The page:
The Lord Is My Shepherd

The Lord is my Shepherd-2

There is such a thing as a stubborn assertion of faith, against all odds and circumstances. There is such a thing as asserting yourself against yourself – against the doubts in your head. And there is such a thing as asserting your faith against what we ordinarily call “reality”. Faith asserts reality is changeable and interchangeable. That it is nothing but a set of temporary facts. We find such assertion of faith in the immortal words of David in that famous psalm, The Shepherd’s Psalm.

We can almost hear the emphasis against doubt, against circumstances, in those dateless words: “The Lord is my shepherd, I shall not want.” These are the words of a man fighting reality. These are words of faith. Reminded of the vast emptiness of life by the cold expanse of the desert, the hardy rock-strewn barren landscape in the backside of Palestine… and the fears assaulting his imagination… David positively asserts, The Lord is my shepherd, I shall not want! In that phrase, we see a young man concerned about what direction to take in life; and we see a young man concerned he may remain poor for life.

The first line of Psalm 23 is the heart rendition of a young man who abhors poverty, and lack, and want. It is also the heart cry of a young man seeking direction in life, searching for meaning, and a sense of purpose. It is a jeremiad, close in semblance to the heart cry of Prophet Jeremiah a few centuries down the path of history. Jeremiah cried unto God: “I know, Lord, that our lives are not our own. We are not able to plan our own course. So correct me, Lord, but please be gentle. Do not correct me in anger, for I would die.” Jeremiah 10:23.

If you’ve ever felt lost about life you can identify with the utterances of David and the cry of Jeremiah. You ought to shout to yourself and at your doubts, The Lord is my shepherd, I shall not want! And so from the opening line of Psalm 23, we see that there were two primary concerns in the life of young David: He didn’t want to be poor, and he needed direction in life. And so he turned to his faith in God. He turned to the One who was the pillar of cloud by day and the pillar of fire by night. He turned to the One who made the world and all that is in it. Surely such a One must know the way through life.

Perhaps this morning you don’t know where to turn, and you’re not sure about the future. Perhaps fear is plaguing your heart, and your doubt about the viability of your tomorrow is taking its toll. Like David, you must say to yourself, The Lord is my shepherd, I shall not want! You must keep saying it until it becomes a fact inside of you: The Lord is my shepherd, I shall not want! You must assert yourself against the nasty voice of doubt assaulting your heart. Fear is a projection of adverse realism. Doubt is the casting of suspicion on positive facts. And we see David in Psalm 23 make assertions against his doubts, against his fears about tomorrow.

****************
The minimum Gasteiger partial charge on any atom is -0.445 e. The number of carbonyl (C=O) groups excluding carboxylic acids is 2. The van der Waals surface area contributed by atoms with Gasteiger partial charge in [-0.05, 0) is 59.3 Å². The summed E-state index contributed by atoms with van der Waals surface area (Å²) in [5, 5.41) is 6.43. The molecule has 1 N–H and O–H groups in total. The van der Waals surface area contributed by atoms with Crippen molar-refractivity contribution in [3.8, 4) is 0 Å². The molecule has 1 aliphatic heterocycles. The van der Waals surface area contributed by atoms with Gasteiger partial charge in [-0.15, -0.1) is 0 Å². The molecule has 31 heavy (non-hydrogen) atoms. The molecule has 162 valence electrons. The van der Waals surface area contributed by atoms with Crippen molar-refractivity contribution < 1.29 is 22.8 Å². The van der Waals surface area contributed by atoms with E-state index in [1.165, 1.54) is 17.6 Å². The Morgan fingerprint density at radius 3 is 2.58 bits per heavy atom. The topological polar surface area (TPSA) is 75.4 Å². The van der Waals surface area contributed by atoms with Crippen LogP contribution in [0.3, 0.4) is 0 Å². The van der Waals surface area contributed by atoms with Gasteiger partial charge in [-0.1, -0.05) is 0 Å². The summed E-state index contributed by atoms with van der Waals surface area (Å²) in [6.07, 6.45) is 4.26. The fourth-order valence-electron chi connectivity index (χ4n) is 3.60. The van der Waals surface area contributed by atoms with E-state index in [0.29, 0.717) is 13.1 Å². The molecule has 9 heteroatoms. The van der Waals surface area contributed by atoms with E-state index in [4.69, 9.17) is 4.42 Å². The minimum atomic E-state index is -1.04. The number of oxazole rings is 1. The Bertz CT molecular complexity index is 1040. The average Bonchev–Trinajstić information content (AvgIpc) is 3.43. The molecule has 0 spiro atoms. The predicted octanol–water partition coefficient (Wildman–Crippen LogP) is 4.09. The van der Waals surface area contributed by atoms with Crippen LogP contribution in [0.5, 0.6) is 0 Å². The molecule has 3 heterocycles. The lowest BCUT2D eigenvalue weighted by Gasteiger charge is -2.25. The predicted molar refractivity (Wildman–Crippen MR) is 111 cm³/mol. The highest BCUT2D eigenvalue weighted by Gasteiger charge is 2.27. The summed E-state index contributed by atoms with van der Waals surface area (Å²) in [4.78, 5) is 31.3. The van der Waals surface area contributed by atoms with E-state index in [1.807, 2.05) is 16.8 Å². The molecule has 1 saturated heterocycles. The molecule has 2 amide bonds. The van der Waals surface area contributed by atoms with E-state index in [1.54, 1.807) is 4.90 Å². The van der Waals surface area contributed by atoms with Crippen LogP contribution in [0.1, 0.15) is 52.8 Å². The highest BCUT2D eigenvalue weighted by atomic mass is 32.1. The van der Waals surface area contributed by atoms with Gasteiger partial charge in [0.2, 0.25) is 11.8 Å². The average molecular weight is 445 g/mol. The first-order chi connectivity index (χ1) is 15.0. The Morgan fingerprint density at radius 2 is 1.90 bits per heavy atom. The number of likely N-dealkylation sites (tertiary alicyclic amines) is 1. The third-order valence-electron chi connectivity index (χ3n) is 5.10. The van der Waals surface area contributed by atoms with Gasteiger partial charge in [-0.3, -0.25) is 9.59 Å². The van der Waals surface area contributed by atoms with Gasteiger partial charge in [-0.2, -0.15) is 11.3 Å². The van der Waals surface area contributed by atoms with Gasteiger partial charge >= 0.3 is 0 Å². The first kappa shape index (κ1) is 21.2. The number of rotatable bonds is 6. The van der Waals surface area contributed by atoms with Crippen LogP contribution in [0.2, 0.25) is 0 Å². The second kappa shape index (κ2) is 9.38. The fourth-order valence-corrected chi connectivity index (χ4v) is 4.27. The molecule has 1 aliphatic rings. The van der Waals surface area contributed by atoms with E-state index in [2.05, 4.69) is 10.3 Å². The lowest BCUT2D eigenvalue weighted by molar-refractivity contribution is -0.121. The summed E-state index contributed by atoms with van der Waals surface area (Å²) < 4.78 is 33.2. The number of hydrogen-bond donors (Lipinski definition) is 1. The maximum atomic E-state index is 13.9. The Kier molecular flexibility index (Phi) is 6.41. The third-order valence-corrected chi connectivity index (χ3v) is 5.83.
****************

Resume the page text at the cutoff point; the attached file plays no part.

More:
Then he follows up with corroborative evidence, to assert his faith. He begins to itemize past facts of the kindness of God – things he’d experienced, to corroborate his faith in God. He makes me to lie down in green pastures, he wrote. He leads me beside the still waters. Ongoing.

In the same vein, when doubt assuages our heart, we must back our faith with narrations of God’s mercy. We must talk about what God is doing for us, now! Just like David. It is corroborative evidence of faith. Bring yourself into remembrances of the goodness of God. What has God done for you lately? Bring your ebenezers to bear witness of faith, for hitherto has God helped you. Life is a journey. How far we have gone is how far God has helped us.

And so David talks of the Lord leading him beside the still and restful waters, restoring his soul. Contrary to our belief that the saints of old were perfect men of faith, David shows he was not impervious to doubt. He admits he was sometimes afraid, sometimes perturbed; he suffered from anxiety and panic attacks. If he didn’t suffer from anxiety and panic attacks why would God need to restore his soul? Faith is not the absence of fears and doubts. It is the assault of the word of God on fears and doubts. If you are going through emotional trauma, experiencing fear and anxiety, may God restore your soul. If you suffer from panic attacks, are afraid of what may happen, may God restore your soul.

The restoration of souls is provisioned for in the atonement. For concerning the Messiah, Prophet Isaiah wrote in Isaiah 53:4,5: “Surely he has borne our griefs and carried our sorrows; the chastisement of our peace was upon him.” And Jesus the Shepherd, of whom David testified in Psalm 23 spoke and said, “My peace I leave with you. Do not let your hearts be troubled” (John14:27).

David continued: “He leads me in the paths of righteousness.” He kept fortifying his faith with instances of God’s love. We must keep corroborating our faith with the facts of God’s goodness, until doubt and fear recede. The Good Shepherd guides us along the paths of life. We are the sheep of his pasture. It is he who made us, and we are his people. (Psalm 100:3)“My sheep hear my voice,” Jesus said. “And I know them, and they follow me”.

Jesus is speaking this morning. If you hear his voice, do not harden your heart. If you’ll like to follow Jesus please pray this prayer: Father I acknowledge that I am a sinner, that Jesus Christ died for me, that you raised him from the dead. Please forgive me. I accept him today as my Lord and my Saviour. And I receive your grace that will direct me in life and provide for me. Amen!

© Leke Alder |